Lawmakers are looking to catch national farm bankruptcy law up with the size of debt and needed business reorganization schemes that financially overwhelmed farmers and ranchers face these days.
To that end, Sen. Chuck Grassley, R-Iowa, and a bipartisan cadre on the Senate Judiciary Committee, which oversees bankruptcy laws, expect to advance a Family Farmer Relief Act of 2019, S.897, which takes a very singular action: It’ll hike the debt ceiling for farms seeking protection and a restructuring plan under the farm bankruptcy law, or Chapter 12, to $10 million.
An identical House bill, H.R. 2336, also has bipartisan sponsorship, and Agriculture Committee members are trying to get that chamber’s Judiciary Committee to review it.
“We are hoping to get this across the finish line as soon as possible,” though the handling in both chambers is still being worked out, says Andrew Walmsley, congressional relations director for the American Farm Bureau Federation.
The liability cap began at $1.5 million with the law’s 1986 passage and was raised to $3.2 million in 2005. But Congress indexed the cap to inflation, and it is now $4.2 million.
The limit looks like a lot of money, but the economic size of production agriculture has zoomed up. For example, USDA data shows the average value of U.S. cropland, as well as the per acre value of farm assets overall, have both more than doubled since the $3.2 million cap was set 14 years ago.
“What (the lawmakers) are doing, largely, is a reality check,” says Todd Van Hoose, president and CEO of the Farm Credit Council. “The size of family farms, as we all know, has changed dramatically,” along with the size of capital investment and cash flow. So, when considering the volume of debt appropriate for Chapter 12 filings, he says, “what we ask is, ‘What does it take to support a farm family?’ People don’t realize how big that is now.”
“We don’t object” to the $10 million cap, Van Hoose says.
John Newton, chief economist at AFBF, agrees: “$10 million certainly reflects the modern credit needs of agriculture.”
However, many bankers object to raising the debt cap. “The $10 million number is an arbitrary number,” says Mark Scanlan, senior vice president of the Independent Community Bankers of America (ICBA). “Chapter 12 is supposed to be for 'family' farmers, not all farms in the U.S., (and) going to $10 million would make almost every farm eligible, including some of the largest farms in America,” he claims.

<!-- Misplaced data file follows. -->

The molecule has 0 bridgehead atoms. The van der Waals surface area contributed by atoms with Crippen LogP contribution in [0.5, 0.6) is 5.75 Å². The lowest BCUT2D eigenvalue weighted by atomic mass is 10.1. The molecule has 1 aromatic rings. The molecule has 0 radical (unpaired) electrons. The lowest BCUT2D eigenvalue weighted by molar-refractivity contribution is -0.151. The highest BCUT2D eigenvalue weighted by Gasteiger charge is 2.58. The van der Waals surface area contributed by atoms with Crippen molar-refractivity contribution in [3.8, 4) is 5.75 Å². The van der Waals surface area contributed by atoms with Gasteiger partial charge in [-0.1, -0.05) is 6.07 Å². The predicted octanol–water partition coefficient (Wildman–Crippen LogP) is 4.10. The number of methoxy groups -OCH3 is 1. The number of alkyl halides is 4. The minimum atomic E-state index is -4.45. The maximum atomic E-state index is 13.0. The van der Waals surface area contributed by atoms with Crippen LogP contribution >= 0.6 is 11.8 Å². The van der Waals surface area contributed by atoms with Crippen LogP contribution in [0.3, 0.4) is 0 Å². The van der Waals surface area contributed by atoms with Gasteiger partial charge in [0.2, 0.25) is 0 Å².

The higher cap increases risk to bankers, Scanlan says, and a better approach would be for the government, rather than bankers, to accept increased risk by raising “the loan limits on (USDA) guaranteed loans to $2.5 million to assist family farmers before they go into bankruptcy.”
The American Bankers Association also expressed opposition, saying the $10 million seems arbitrary.
So what will a higher dollar limit accomplish?
“Raising it to $10 million would provide relief for, you know, a select number of farmers who have been excluded from Chapter 12,” said Kristine Tidgren, director of the Center for Agricultural Law & Taxation at Iowa State University.
She points to a recent analysis by Jim Monke, agricultural policy analyst for the Congressional Research Service, estimating that debt held by 7,700 of the nation’s 2 million farms exceeds the current $4.2 million ceiling. Monke estimates farms in that debt range hold 17 percent of total U.S. farm debt.
Tidgren points out that 7,700 farmers represent only 0.4% of American farmers, and, “of course, not all of those farms are in financial distress, and not all of those farms would even qualify for Chapter 12,” which also requires that the petitioning farmer must be engaged in farming, get at least half their income from farming, and that at least half their accumulated debt is owning to farm operations.
On the plus side, she says, “there are farms within (the proposed new) debt range that right now would be good candidates for Chapter 12 but can’t file because of the debt limit,” and the bill would make thousands of them eligible.
Indeed, a rising tide of farmers are seeking Chapter 12 protection in recent years as farm income has slipped. The American Farm Bureau has been keeping a tally that reports about 500 filings in each of years 2017 and 2018, especially among dairy farms and wheat and corn producers. Among states, the highest incidence was in Wisconsin (49 last year); there's high numbers, too, in Indiana, Kansas, Minnesota, Nebraska, New York, North Dakota, South Dakota, and Utah.
The trouble, ISU’s Tidgren says, is that the poor markets for many crops and the economic downturn in farming leaves many with financial stresses “that can’t really be solved by Chapter 12, because one of the key issues is … having a plan to pay off debt.” One way or the other in a restructuring, she says, the farm must demonstrate it can cash flow and survive.
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